The school of prescriptive analytics has only been in practice since around 2003, so it's still very much in its genesis stage and, as such, the PA field is littered with failures. That's understandable given the sheer scope and complex, nuanced interactions that affect each business decision's outcome. The prescriptive analytic system provides a "better guess than you can make" but not necessarily an "ideal" solution and, like GPS navigation, should be taken into account among a host of other factors rather than blindly accepted as gospel.
Only about three per cent of companies worldwide use the method, according to a recent Gardner Research survey. But the rate of adoption is quickly growing and not just among software companies. As Basu explains:
One massive area where we are working right now is energy independence and over the next few years the US won't need to import oil and gas because there is so much to be discovered and it will just change the whole equation.
What do oil and gas guys care about? They care about finding oil and gas, producing it, and bringing it in the most efficient and environmentally effective way possible. When you find oil and gas they only get 7-10 per cent of what they find in the ground.
One of the things we are working on are electric submersible pumps is what they use underground to get the oil out from the subsurface to the ground. So when those pumps fail, they can't get the oil out, production stops, the production forecast affects the market, and stocks go down. What we are doing is predicting those pumps failing and prescribing how to avoid any production loss from anticipated pump failure. When they will fail, why they will fail, which will fail, and what they should do to mitigate the production loss. You are looking at the data from the pump, every component of the pump and you look at the reservoir, you are looking at data of the fluid, water, oil, gas, sand going through the pump. They have to put sensors on everything.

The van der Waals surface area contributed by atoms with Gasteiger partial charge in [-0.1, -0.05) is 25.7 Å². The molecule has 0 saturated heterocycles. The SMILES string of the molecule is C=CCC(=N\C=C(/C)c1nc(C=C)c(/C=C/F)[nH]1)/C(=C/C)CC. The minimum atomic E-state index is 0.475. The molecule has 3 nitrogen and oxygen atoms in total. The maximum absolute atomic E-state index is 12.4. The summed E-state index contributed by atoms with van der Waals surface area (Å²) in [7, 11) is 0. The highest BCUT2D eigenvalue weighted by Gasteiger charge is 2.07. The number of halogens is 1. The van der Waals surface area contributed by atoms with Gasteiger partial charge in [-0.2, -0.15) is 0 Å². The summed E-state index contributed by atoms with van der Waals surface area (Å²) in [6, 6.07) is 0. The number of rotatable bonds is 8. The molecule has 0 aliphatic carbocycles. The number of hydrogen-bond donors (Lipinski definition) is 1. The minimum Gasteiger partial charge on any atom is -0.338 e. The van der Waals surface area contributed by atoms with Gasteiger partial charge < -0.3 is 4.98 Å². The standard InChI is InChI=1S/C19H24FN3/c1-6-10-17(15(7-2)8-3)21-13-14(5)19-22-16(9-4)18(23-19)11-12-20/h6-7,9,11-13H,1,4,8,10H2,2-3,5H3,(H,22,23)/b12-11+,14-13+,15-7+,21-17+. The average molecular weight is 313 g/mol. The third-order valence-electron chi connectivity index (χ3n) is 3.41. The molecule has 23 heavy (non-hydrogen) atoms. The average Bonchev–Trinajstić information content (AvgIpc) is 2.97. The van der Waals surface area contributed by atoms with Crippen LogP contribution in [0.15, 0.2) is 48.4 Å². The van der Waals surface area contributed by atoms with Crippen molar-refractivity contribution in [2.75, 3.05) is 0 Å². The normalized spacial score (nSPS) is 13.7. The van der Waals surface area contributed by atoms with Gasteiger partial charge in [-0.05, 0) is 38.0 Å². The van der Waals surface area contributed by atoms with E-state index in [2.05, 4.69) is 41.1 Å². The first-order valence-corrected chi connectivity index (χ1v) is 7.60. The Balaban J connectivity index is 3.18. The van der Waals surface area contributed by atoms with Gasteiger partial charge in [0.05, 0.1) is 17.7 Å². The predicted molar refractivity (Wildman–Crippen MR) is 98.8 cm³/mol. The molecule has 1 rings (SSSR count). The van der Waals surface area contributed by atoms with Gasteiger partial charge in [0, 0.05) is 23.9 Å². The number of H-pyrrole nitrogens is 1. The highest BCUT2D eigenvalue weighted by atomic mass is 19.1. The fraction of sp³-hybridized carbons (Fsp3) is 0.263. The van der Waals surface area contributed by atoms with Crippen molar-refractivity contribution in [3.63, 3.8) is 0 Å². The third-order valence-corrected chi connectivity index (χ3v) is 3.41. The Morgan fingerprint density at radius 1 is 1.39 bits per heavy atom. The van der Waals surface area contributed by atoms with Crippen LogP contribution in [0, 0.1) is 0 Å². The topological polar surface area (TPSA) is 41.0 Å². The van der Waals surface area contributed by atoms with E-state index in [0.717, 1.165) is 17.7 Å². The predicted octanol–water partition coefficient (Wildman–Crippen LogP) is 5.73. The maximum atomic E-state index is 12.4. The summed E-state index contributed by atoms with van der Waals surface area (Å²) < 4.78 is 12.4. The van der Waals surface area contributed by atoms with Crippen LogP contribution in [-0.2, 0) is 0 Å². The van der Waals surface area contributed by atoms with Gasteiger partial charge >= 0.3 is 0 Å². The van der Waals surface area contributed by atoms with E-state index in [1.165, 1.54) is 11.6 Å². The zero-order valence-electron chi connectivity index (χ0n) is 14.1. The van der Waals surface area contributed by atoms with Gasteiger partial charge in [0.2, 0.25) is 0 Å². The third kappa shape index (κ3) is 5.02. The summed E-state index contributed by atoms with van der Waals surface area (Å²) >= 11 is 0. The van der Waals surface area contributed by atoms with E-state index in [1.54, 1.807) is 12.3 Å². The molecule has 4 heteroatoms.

And while virtually all prescriptive analytic applications are geared towards industry rather than consumers ("the value of the decisions are much higher," says Basu), that won't be the case for long. Google's self driving cars, for example, use a form of prescriptive anayltics. The vehicles take all these various data inputs -- the LIDAR, the video data, audio data, GPS, everything that the sensor suite is collecting -- continually analyses the data stream, and reacts accordingly. The left turn it took to get on this street occurred under completely different circumstances than the right it will have to make two blocks from now but the digital brain that's driving will have to anticipate and adapt to the upcoming turn.
A self-driving car is a specific example because unlike Ayata, Google controls the hardware as well as the software and data, so the system analyses, prescribes and acts on the data but the prescriptive system has proven essential to the process. Prescriptive analytics could even theoretically grow the basis for future robot learning and even perhaps self-supporting digital life. "That’s the whole idea," Basu said. "For it to become an adaptive living organism over time." Skynet will totally be a thing yet. [Ayata, Information Week, Wikipedia, SAS]
Pictures: wavebreakmedia/Shutterstock, Ayata